big = slow

Discussion of theories involving time as a dimension, time travel, relativity, branes, and so on, usually applying to the "real" universe which we live in.

Postby PWrong » Thu Aug 24, 2006 11:28 am

But if the Earth got hit by a HUGE meteor in the same direction that it was going around the Sun, it would speed up, and would move further away from the Sun wouldn't it?


It would go into an elliptical orbit. The year would be a lot longer. In half of this new year, it would be much further away than it is now (but on the opposite side), and going slow. At the end of the year, it would be back where it started, and going fast again...
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Postby batmanmg » Mon Aug 28, 2006 4:36 am

so does the average velocity of the earth get greater slower or stay the same... becuase as its closer to the sun the velocity is faster,,, but for less distance, and as its further away its slower and for a much greater distance.....

but this is even further off topic...

i agree that larger things take more energy to accelerate...

big ships seem to tavel slower becuase the time it takes for a single point to pass the ships legth is longer than the time for that point to pass a small boats length... your reference points for ships are usualy the surouding waves....

i think its really all up to perspective if you preceive smaller things to move faster.... becuase while to use a flie lives a shorter life span... its perseption of time has to extremely slowed down to be able to make split second manuevers when flying around...
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Postby Hugh » Mon Aug 28, 2006 5:20 am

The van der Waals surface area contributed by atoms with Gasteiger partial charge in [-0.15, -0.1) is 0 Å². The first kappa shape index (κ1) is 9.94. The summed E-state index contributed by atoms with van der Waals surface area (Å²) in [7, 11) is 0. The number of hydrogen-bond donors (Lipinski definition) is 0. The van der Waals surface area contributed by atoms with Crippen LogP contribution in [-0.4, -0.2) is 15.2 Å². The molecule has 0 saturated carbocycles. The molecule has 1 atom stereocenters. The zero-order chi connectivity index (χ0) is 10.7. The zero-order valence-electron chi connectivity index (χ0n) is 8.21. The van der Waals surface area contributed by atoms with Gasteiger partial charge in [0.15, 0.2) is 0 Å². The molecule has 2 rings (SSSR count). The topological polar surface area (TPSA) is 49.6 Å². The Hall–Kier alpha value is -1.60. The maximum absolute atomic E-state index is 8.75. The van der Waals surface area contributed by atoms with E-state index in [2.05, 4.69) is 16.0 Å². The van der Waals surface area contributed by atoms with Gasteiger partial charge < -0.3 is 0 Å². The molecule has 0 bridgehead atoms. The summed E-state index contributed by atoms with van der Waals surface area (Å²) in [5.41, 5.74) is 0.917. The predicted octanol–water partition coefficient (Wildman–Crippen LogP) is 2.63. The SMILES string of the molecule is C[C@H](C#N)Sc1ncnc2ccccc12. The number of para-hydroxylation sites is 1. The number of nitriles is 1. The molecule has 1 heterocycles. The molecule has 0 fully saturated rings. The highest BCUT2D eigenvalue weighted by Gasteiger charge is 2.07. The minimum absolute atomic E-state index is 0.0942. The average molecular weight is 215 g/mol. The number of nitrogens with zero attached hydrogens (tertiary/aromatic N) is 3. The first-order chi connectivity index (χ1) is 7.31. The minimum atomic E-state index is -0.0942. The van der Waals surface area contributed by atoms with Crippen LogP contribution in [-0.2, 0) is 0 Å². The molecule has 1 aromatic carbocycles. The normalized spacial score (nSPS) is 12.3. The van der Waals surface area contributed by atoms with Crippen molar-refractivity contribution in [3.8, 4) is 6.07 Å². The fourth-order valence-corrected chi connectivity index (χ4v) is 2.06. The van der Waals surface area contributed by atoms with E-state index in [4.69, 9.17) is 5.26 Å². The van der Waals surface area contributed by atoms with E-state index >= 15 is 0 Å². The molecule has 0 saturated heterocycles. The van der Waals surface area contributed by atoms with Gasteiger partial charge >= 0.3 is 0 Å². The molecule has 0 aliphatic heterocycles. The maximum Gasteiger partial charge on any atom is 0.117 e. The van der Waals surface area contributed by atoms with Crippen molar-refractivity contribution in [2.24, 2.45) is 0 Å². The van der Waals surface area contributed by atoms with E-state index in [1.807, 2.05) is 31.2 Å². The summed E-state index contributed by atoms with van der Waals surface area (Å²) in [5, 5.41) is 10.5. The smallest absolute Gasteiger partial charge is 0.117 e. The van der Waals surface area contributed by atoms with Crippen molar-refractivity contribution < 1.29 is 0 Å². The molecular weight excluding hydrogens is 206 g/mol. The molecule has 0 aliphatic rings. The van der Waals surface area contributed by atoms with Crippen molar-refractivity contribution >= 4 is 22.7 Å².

batmanmg wrote:a flie lives a shorter life span... its perseption of time has to extremely slowed down to be able to make split second manuevers when flying around...

This is something I've always wondered about. Is it possible that creatures such as insects and birds experience the passage of time at a relatively quicker rate than we do? The way that they quickly move and change direction is fascinating to watch.

Anyone here see the original Star Trek episode entitled Wink of an Eye, with the Scalosians, who move at an extremely fast rate in comparison to normal humans? Their voices sounded like the buzzing of an insect to the normal speed humans. If one speeds up a recording of human voices, this is what you hear, buzzes and chirps.

Let's say for example that during the time that we experience one second, they might be able to experience five seconds. What sounds like only chirps and buzzes to us, may actually be lengthy and detailed conversation in their own language. The fact that these creatures have had millions of more years of evolution to develop themselves, may have made this possible.